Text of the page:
Clarion Native Fulfilling Dreams in NYC as Producer on MTV’s “Girl Code”

cchelsea-white-682x1024NEW YORK, New York (EYT) – Chelsea White, a Clarion Area graduate, has spent the last decade honing her skills as a writer, producer, actor, host, and comedian in New York City, working for MTV and other venues.

Now a freelance producer for MTV’s “Girl Code,” White has worked for programs like “Total Request Live,” VH1’s “Big Morning Buzz Live,” TLC’s “What Not to Wear,” and others on the MTV and Viacom stations.

“I do primarily work for MTV or one of the Viacom channels, and right now I am primarily working for MTV’s ‘Girl Code’ as a writer and producer.”

White always liked performing as a student at Clarion Area High School and Grove City College, whether it was as a band majorette or appearing in musicals, plays, or the Clarion Singers.

It wasn’t until she enrolled in Grove City College that she realized she wanted to get into TV. Although she was a communication major, and there weren’t a lot of specialized production courses, White started developing her own ways she could learn more.

“One of the independent studies courses was co-creating the on campus TV station with a friend of mine. I also made a full-length movie with a friend of mine in my senior year, and we wrote it, cast it, shot it, edited it, and everything else. I think it turned out to be a blessing in disguise, and in the end, it all worked to my advantage.”

She also learned about an opportunity to study in New York while she was in her senior year, and that ended up being a big career break.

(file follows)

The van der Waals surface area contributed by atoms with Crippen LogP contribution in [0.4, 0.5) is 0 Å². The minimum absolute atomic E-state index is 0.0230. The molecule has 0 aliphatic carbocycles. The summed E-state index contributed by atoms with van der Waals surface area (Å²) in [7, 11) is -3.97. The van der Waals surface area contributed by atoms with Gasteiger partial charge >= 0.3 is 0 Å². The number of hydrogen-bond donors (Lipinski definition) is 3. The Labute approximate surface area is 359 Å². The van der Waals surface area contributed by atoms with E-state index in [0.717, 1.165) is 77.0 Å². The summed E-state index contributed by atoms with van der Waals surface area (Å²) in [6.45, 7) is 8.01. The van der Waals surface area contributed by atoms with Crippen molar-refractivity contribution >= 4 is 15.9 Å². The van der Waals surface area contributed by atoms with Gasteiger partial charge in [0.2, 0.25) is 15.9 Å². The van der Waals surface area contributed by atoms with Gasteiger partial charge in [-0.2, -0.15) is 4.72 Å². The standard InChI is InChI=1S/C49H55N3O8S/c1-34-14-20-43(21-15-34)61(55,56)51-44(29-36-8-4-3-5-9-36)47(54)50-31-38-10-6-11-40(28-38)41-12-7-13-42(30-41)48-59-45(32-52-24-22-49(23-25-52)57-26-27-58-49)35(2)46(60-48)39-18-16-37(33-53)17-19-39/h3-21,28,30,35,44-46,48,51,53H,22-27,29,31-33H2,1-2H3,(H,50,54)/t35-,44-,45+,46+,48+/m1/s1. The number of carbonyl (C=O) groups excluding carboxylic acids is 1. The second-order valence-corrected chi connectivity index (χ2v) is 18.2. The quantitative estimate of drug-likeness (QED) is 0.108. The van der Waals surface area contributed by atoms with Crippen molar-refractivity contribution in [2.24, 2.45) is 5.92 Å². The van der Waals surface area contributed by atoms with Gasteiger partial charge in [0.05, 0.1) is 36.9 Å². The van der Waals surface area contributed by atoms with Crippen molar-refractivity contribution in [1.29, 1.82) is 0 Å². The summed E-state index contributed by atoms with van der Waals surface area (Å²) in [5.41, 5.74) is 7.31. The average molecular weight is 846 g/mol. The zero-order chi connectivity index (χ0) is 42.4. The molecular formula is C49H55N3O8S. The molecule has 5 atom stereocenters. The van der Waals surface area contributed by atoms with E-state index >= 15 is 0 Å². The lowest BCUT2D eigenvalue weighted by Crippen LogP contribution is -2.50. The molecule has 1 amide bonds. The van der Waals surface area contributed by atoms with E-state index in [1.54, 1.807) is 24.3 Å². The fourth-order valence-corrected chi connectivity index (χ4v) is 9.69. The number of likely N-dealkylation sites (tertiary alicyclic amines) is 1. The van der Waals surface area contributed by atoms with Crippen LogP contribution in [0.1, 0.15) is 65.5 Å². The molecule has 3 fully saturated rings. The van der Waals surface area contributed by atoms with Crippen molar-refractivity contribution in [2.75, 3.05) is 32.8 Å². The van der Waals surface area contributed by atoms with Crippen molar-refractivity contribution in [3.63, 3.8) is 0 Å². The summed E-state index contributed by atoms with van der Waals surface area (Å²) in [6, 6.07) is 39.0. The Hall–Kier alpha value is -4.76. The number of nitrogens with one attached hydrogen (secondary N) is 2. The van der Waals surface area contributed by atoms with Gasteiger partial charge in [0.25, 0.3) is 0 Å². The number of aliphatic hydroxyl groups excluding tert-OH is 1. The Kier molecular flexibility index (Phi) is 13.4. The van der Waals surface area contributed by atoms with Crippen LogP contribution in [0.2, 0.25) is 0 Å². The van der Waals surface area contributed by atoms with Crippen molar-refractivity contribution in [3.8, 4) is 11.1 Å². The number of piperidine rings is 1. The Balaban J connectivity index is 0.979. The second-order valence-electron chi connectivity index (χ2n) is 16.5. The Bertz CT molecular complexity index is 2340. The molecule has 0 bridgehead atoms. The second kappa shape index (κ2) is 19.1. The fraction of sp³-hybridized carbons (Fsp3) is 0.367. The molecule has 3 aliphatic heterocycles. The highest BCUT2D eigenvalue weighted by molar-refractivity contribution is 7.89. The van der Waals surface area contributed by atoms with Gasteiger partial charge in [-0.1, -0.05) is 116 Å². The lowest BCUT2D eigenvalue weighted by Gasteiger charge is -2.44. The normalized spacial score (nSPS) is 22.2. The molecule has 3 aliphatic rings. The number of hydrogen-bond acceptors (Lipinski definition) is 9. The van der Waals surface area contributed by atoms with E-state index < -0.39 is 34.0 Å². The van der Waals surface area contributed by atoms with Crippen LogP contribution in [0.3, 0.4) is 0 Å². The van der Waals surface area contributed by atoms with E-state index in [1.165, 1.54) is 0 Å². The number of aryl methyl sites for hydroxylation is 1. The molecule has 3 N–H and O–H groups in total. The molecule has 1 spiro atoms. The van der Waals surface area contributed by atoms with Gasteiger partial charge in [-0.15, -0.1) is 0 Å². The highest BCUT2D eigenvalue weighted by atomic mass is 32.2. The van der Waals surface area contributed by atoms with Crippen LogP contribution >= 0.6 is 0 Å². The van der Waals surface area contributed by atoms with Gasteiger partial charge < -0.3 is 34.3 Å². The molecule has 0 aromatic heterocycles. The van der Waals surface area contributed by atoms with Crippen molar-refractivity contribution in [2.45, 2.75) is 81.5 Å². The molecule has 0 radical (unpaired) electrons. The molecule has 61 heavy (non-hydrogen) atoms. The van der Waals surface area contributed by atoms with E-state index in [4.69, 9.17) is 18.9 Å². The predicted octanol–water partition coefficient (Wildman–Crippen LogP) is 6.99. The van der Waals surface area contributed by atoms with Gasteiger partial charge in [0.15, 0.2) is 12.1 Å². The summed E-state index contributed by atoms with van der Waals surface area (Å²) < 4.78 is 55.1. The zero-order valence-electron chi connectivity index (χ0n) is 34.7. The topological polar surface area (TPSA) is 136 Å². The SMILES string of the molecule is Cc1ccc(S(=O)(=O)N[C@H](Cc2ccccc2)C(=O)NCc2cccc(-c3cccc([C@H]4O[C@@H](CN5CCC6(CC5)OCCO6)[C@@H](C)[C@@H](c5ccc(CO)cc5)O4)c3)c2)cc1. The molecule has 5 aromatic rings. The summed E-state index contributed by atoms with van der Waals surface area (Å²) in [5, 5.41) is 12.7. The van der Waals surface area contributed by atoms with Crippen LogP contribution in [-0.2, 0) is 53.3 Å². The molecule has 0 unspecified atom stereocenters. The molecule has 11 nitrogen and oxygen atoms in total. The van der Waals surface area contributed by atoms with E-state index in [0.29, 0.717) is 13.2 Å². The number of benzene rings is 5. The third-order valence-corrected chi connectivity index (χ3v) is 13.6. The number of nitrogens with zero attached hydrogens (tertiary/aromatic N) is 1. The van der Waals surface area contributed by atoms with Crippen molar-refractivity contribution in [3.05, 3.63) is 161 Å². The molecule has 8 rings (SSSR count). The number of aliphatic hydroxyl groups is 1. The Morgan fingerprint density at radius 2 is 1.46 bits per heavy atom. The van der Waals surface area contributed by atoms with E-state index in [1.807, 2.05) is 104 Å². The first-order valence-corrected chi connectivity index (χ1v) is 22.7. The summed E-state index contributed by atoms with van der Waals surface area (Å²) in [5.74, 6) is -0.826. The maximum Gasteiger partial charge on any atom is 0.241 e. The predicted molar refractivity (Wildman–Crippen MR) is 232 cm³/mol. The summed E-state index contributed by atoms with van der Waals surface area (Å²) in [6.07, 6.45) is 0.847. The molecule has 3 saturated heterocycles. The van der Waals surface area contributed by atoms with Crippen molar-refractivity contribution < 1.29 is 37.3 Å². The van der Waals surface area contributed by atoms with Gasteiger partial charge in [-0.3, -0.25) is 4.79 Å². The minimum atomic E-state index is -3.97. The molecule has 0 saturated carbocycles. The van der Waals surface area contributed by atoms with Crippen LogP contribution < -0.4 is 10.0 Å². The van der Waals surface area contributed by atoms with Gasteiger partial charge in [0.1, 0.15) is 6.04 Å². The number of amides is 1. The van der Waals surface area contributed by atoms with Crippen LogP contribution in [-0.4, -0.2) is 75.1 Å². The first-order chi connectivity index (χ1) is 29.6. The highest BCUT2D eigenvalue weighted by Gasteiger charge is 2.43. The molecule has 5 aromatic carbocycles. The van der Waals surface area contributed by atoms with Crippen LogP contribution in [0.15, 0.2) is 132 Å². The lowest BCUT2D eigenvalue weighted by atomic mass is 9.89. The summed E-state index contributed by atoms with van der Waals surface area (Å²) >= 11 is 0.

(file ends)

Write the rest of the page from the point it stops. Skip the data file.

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Big Break with New York Internship

“During my senior year at Grove City, my college advisor brought to my attention an amazing opportunity to apply for a scholarship program offered by the International Radio and Television Society, a non-profit based in New York,” explained White.

“They provide camaraderie among professionals with the media. Each summer they choose about 20 students that have just graduated and want to work in (the) media and communication field. It was a very rigorous application process through my whole senior year. The fellowship not only provided an internship but also housing and a small stipend. That was my big break being awarded that fellowship.”

She interned with HBO the summer after graduation with the scholarship and also spent the summer making connections after the scholarship program ended. She was able to work with some small production companies for a couple of months, but her intern supervisor at HBO was a close friend with one of the producers at MTV, and they needed someone.

“That was my first job. I worked at TRL, which was crazy because I grew up watching it,” said White. “I’ve been here ever since – for 10 years. I have worked a lot of different places in and out, but primarily in one of the departments of MTV or Viacom. Right now I was fortunate enough to be brought in on the ground floor of ‘Girl Code’ when it was new.”

“Girl Code” was a spinoff of “Guy Code” that did well on MTV2. Ryan Ling, creator of both of the Code programs, was looking for someone, and a mutual friend of White’s connected them.

“He was looking for someone that not only had skills as a producer but also had writing chops and preferably a comedy background. I went to school to be a producer, but I also did writing and standup comedy and sort of the trifecta he was looking for.”

White describes “Girl Code” as a talking head female-driven comedy advice program.

“We have this amazing cast of girls who work to create a dialogue for young girls. We want young girls and even girls my age to be able to see themselves in the girls on the show. The subjects are things you don’t usually see girls talking about on TV. We want to be just opening, honest, edgy, and real. We have the girls talking about everything from boyfriends…relationships…exercise getting a job to things like what’s the girl code for going to the bathroom when you’re out with your friends, and girls have all these funny little codes and rules. When’s the right time? Going to the bathroom is a social strategy.”